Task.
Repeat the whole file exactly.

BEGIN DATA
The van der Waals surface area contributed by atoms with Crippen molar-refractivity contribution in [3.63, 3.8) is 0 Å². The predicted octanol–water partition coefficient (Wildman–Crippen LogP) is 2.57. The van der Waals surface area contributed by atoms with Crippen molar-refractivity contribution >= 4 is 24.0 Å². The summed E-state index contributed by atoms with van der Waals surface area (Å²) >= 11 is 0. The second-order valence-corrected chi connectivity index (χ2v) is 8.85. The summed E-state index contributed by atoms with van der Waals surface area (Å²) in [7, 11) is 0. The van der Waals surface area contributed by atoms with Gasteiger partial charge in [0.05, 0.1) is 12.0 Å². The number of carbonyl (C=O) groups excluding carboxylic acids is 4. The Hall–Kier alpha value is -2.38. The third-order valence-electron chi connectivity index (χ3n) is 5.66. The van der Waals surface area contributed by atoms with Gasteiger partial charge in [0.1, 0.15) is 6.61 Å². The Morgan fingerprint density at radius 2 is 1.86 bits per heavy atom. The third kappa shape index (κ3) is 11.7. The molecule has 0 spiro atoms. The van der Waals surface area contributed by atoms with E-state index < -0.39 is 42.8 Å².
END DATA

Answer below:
The van der Waals surface area contributed by atoms with Crippen molar-refractivity contribution in [3.63, 3.8) is 0 Å². The predicted octanol–water partition coefficient (Wildman–Crippen LogP) is 2.57. The van der Waals surface area contributed by atoms with Crippen molar-refractivity contribution >= 4 is 24.0 Å². The summed E-state index contributed by atoms with van der Waals surface area (Å²) >= 11 is 0. The second-order valence-corrected chi connectivity index (χ2v) is 8.85. The summed E-state index contributed by atoms with van der Waals surface area (Å²) in [7, 11) is 0. The van der Waals surface area contributed by atoms with Gasteiger partial charge in [0.05, 0.1) is 12.0 Å². The number of carbonyl (C=O) groups excluding carboxylic acids is 4. The Hall–Kier alpha value is -2.38. The third-order valence-electron chi connectivity index (χ3n) is 5.66. The van der Waals surface area contributed by atoms with Gasteiger partial charge in [0.1, 0.15) is 6.61 Å². The Morgan fingerprint density at radius 2 is 1.86 bits per heavy atom. The third kappa shape index (κ3) is 11.7. The molecule has 0 spiro atoms. The van der Waals surface area contributed by atoms with E-state index < -0.39 is 42.8 Å².